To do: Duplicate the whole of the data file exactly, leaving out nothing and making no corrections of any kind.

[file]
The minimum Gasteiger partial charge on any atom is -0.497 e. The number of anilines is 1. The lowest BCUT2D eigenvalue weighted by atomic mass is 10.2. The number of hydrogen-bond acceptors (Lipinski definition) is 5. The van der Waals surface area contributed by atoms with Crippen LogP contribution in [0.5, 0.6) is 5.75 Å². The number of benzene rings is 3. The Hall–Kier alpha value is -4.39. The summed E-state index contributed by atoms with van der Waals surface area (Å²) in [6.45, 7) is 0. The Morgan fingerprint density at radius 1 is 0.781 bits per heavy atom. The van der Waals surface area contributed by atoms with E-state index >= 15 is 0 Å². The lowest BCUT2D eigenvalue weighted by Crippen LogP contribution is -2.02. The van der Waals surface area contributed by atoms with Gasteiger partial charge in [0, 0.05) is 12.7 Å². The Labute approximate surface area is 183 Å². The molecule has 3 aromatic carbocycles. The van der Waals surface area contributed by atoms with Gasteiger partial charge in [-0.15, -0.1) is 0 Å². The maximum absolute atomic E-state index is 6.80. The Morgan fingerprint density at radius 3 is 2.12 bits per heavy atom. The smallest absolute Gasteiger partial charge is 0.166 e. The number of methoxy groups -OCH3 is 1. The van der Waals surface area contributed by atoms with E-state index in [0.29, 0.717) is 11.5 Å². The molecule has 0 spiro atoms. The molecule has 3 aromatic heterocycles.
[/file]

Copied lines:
The minimum Gasteiger partial charge on any atom is -0.497 e. The number of anilines is 1. The lowest BCUT2D eigenvalue weighted by atomic mass is 10.2. The number of hydrogen-bond acceptors (Lipinski definition) is 5. The van der Waals surface area contributed by atoms with Crippen LogP contribution in [0.5, 0.6) is 5.75 Å². The number of benzene rings is 3. The Hall–Kier alpha value is -4.39. The summed E-state index contributed by atoms with van der Waals surface area (Å²) in [6.45, 7) is 0. The Morgan fingerprint density at radius 1 is 0.781 bits per heavy atom. The van der Waals surface area contributed by atoms with E-state index >= 15 is 0 Å². The lowest BCUT2D eigenvalue weighted by Crippen LogP contribution is -2.02. The van der Waals surface area contributed by atoms with Gasteiger partial charge in [0, 0.05) is 12.7 Å². The Labute approximate surface area is 183 Å². The molecule has 3 aromatic carbocycles. The van der Waals surface area contributed by atoms with Gasteiger partial charge in [-0.15, -0.1) is 0 Å². The maximum absolute atomic E-state index is 6.80. The Morgan fingerprint density at radius 3 is 2.12 bits per heavy atom. The smallest absolute Gasteiger partial charge is 0.166 e. The number of methoxy groups -OCH3 is 1. The van der Waals surface area contributed by atoms with E-state index in [0.29, 0.717) is 11.5 Å². The molecule has 0 spiro atoms. The molecule has 3 aromatic heterocycles.